Sharat Sinha, Vice President, Asia Pacific, Palo Alto Networks

A recent spate of high profile hacking incidents targeted at financial institutions across Asia Pacific has put the spotlight back on data security and the need to be diligent about cyber security more than ever.

Data breaches against Standard Chartered’s customer data and phishing websites designed to steal PINs and One-Time-Passwords (OTPs) from POSB customers have made it increasingly important for financial and banking institutions to re-examine the way they are protecting their data and customers.

Sharat Sinha
Sharat Sinha

Palo Alto Networks recently participated in the FS-ISAC summit held in Florida, where the topic of cybersecurity formed the basis of much of the discussion. Cybercrime is a very global problem, and an issue that is becoming more sophisticated as cybercriminals strive to find new and improved ways to access enterprise networks.

It was widely acknowledged during the summit that financial institutions will always be a prime target for cybercriminals. However, there is a lot that can and should be done to protect against such attacks.

A number of key learnings for financial institutions emerged from discussions during the summit, including:

  1. Segmentation

    More needs to be done on segmentation across organisations and their IT infrastructure. This is a broad topic that involves employees, contractors, data centres, endpoints, computing infrastructure and more. It includes better segmentation of facilities, branches, remote offices or business partners located in high-risk geographies or conducting business with high-risk geographies. Of particular importance is the sharing of best practices to protect facilities and groups in high-risk geographies as well as a need for clear segmentation of assets, systems and data based on their risk level and access control of users and applications.

  1. IT Costs vs. Tighter Security

Organisations must be proactive when it comes to the growing dilemma between controlling IT costs versus the imperative to tighten security.  This is especially important around technology initiatives such as:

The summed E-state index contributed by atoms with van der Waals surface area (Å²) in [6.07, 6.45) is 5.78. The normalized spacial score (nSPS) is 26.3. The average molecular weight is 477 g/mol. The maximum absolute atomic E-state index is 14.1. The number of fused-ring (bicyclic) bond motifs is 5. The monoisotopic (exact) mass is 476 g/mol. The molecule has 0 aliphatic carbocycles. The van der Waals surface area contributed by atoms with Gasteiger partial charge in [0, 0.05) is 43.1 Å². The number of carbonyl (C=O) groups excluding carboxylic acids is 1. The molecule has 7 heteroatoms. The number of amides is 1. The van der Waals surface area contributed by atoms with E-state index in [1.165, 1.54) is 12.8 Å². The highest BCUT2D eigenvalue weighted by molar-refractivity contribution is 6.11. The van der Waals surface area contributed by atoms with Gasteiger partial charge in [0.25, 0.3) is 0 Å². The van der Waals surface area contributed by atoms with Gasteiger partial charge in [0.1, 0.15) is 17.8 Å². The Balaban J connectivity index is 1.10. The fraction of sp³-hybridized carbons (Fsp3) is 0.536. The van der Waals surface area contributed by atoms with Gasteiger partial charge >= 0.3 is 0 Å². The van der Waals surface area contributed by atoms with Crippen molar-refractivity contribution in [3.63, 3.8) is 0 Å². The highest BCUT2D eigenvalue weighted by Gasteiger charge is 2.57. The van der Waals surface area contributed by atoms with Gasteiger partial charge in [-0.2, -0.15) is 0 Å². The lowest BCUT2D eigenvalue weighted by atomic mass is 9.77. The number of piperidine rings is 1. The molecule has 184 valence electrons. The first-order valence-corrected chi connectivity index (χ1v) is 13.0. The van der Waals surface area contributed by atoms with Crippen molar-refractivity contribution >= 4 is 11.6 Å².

• Mobile computing. As part of a device refresh cycle, many financial organisations are in the process of retiring their portfolio of Blackberry devices that were provided years ago to employees with the goal to improve work flexibility and productivity. Old devices are now replaced by a full BYOD model with employees allowed to use their chosen devices to connect to their enterprise network. It is highly recommended that IT departments to proactively deploy solutions that will force all traffic coming from mobile devices to go through security checks similar and even tighter than other network traffic.
  • SaaS applications and cloud computing. Along the same lines as the above, the use of SaaS is a fairly logical way to reduce costs for applications that are not core to your business and for which you might not want to keep critical expertise in-house.
  1. Better network segmentation

Organisations are living under a constant state of compromise. This topic is one of greater concern. We keep hearing that threats are more often coming from the inside of an organization, making obsolete any security strategy based only on perimeter protection. Network segmentation helps significantly by blocking attacks from propagating from one zone of your network to another. Next-generation firewall will directly contribute to a stronger overall security platform, starting with the endpoint and detecting attacks there as well as detecting when threats are attempting lateral moves within networks.

  1. Importance of sharing threat information

Finally, there’s broad acknowledgement that threat information sharing is critical to raise the bar for the bad guys. It’s ironic but in many ways it feels like the bad guys are better organised as a community compared to the enterprises that need to protect themselves. I have not heard one objection against the need for the private sector to collaborate though communities like the Association of Financial Advisers (AFA) and the Association of Banks (ABS) in Singapore, to share threat intelligence more systematically. With Palo Alto Networks, we share all findings across all our customers as soon as new malware is detected, but we also continue to hear about the high value of information sharing with a specific industry sector, such as finance.

To conclude, the threat landscape across the region and the world continues to evolve and change, however financial institutions will always be a prime target for cybercrime. These institutions have a responsibility to protect their customers, making it imperative for organisations and their employees to understand the vulnerabilities that exist in the network. On a top level, it is also vital for enterprises, governments and standard organisations to collaborate and leverage expertise to adapt and overcome the sophisticated, multifaceted security threats faced by the ecosystem of information security.


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